Buying used can save you thousands upfront and over cycles of ownership, but buying new has other advantages.

While buying new cars is enticing, you should take a cold, hard look at how much you could save over time by buying used cars instead.

The average person owns 13 cars in a lifetime, each costing an average of $30,000, according to a report by the National Automobile Dealers Association. If each of those cars was 3 years old, instead of new, you could save nearly $130,000 during your lifetime.

The real money-saver in buying a used car is wrapped up in a sinister-sounding financial word: depreciation.

Car buying’s dirty little secret

Once you fully understand how car depreciation sucks money out of your wallet, you’ll learn how to save boatloads of cash over your lifetime. You often hear that a car loses 20% of its value as soon as you buy it. Yes, in just one minute, a $30,000 car will lose $6,000 as you gleefully drive off. By the end of the first year, mileage and wear and tear could bring that to 30%, or $9,000. Why don’t you feel this big hit? Because it takes effect much later, when you sell or trade in your car.

Take a look at two similar cars, one new and one used.

New-car depreciation: You buy the car for $30,000 and sell it three years later for $15,000. The car has cost you $15,000 in depreciation.

used-car depreciation: Now let’s say you buy the same car, but it's 3 years old when you buy it. You could buy the car for $15,000. Three years later you could sell it for $10,000. So the used car depreciation cost you only $5,000.

Now, if you’re paying attention, you would quickly say, “But driving a brand new car is much better!” You’re absolutely right. So, if driving a new car is worth an extra $10,000 to you, go for it. But don’t say we didn’t warn you.

Forget the old used-car stigmas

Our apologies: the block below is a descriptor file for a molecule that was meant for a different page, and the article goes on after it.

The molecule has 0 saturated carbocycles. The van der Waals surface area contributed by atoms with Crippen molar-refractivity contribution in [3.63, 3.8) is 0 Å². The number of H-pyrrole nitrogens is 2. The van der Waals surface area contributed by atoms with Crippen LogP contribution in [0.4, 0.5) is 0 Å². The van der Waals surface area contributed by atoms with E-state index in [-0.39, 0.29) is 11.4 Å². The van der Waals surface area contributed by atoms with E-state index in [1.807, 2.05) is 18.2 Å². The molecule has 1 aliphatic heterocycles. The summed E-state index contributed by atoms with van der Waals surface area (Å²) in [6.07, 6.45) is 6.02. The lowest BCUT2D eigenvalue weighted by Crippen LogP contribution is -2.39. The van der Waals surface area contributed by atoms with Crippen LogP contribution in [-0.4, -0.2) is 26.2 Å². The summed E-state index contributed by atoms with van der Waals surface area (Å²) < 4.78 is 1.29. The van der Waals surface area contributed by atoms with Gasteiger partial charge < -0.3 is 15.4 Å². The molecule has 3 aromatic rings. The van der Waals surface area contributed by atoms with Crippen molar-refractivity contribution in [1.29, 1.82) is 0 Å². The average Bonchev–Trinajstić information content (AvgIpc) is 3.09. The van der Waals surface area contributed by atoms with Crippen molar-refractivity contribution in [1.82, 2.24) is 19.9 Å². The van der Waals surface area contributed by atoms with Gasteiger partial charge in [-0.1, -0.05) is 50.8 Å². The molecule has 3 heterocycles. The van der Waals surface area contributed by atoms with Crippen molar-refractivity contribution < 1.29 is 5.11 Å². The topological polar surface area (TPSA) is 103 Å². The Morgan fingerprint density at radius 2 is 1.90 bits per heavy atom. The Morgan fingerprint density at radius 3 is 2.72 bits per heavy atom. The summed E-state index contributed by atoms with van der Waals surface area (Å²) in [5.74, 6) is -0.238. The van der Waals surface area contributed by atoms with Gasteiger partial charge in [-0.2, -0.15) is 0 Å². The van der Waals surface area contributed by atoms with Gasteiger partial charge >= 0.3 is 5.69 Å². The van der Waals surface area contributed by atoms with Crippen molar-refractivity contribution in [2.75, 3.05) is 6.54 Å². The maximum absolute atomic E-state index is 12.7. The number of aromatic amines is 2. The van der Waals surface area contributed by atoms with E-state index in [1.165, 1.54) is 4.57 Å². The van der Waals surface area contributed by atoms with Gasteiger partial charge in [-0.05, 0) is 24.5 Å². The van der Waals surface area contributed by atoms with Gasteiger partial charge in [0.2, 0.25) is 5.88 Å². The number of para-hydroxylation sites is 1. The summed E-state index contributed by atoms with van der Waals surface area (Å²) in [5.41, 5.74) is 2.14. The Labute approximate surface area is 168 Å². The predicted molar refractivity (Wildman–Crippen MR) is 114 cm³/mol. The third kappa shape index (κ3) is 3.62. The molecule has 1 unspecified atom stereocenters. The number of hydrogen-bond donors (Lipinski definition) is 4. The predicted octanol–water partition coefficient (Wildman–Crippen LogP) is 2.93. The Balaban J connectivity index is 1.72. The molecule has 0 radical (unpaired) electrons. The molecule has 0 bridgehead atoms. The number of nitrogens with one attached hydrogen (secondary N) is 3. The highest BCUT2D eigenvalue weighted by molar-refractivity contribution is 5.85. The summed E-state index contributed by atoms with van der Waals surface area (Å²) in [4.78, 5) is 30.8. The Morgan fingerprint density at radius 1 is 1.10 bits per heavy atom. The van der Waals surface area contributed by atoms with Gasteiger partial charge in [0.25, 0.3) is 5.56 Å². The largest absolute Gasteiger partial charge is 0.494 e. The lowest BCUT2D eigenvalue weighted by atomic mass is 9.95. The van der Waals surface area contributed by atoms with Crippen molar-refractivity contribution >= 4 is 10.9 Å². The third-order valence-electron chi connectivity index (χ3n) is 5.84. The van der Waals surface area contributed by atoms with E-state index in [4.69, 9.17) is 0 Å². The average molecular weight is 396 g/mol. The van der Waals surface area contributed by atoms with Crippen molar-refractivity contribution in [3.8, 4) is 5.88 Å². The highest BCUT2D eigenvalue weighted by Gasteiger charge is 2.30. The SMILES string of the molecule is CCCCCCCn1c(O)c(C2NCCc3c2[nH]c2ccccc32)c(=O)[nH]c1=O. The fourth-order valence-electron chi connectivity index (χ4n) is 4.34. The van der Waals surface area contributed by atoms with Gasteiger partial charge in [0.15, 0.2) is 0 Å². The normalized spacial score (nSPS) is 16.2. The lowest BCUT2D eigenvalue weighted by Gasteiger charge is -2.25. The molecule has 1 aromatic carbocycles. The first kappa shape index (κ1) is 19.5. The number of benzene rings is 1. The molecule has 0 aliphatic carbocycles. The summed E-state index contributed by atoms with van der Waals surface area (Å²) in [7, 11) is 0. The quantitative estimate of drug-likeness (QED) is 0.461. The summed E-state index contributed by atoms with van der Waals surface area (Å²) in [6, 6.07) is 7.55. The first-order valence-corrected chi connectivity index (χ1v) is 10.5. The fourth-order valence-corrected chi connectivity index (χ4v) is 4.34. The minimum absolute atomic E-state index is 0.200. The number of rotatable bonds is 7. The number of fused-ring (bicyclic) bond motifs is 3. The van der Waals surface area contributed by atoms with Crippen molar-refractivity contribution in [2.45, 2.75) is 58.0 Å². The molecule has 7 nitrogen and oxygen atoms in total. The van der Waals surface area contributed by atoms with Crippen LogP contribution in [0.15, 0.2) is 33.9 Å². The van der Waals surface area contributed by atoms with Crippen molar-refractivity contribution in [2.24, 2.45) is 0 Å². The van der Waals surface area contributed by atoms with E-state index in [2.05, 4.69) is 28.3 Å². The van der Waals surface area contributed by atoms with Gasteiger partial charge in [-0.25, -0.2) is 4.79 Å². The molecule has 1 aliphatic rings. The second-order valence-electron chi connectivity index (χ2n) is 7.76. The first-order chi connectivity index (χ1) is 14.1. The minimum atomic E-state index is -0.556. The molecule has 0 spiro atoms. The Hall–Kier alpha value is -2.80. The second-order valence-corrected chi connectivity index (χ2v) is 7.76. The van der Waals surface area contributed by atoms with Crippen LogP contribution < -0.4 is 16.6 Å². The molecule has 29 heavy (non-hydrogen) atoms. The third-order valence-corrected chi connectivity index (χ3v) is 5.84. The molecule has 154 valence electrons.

It used to be common for people to put down used cars by saying that it was just a way to buy someone else’s problems. That’s not true anymore. Here are two updates on old knocks against used cars of recent vintage.

Reliability: Cars have never been more dependable than they are today. It’s not uncommon for some cars to deliver more than 100,000 miles before needing major repairs.

Maintenance: All cars require regular maintenance such as oil changes, tire rotation, brake jobs. But you can drive today’s cars much farther in between these scheduled maintenance visits. Even tires and brake pads last much longer than before.

More used-car advantages

So it’s pretty clear that buying a used car is much cheaper and that cars in general are more dependable. But take a look at these other advantages:

Lower car insurance rates: When a vehicle is worth less, it costs less to insure it when you're buying collision and comprehensive coverage. You can also drop collision and comprehensive coverage, which pay for repairs to your car, and save even more.

Registry renewals are cheaper: The cost of registering a used car goes down every year.

Move up to a luxury car: Because you can save 30% or more, you can shop in a higher class of cars.

Less stress: Got a ding in the door? Who cares? But when it’s the first dent in your new car, it’s a huge bummer.

New-car advantages

While nearly everything about used cars costs less, buying a new car has its advantages.

New-car shopping is easier: All new cars are assumed to be perfect, so evaluating the condition isn’t a factor. No need to take it to a mechanic. Also, it’s easier to figure out what you should pay for a new car, even if the negotiation process is still a pain.

More used-car options: Automakers offer plenty of incentives to lure buyers, such as cash rebates. New car loans have better interest rates. This means you'll likely pay thousands of dollars less than the frightening sticker price once you negotiate a final price and apply the incentives.

Advanced technology: New features for comfort, performance and safety are introduced in new cars every year. You’ll need to wait several years to get them in used cars.

Peace of mind: A new car will likely be more reliable than a used one, even though pre-owned cars are much more dependable than in the past. If a new car breaks down, you can have it fixed for free under the included factory warranty, at least for the first 36,000 miles or three years that most carmakers offer.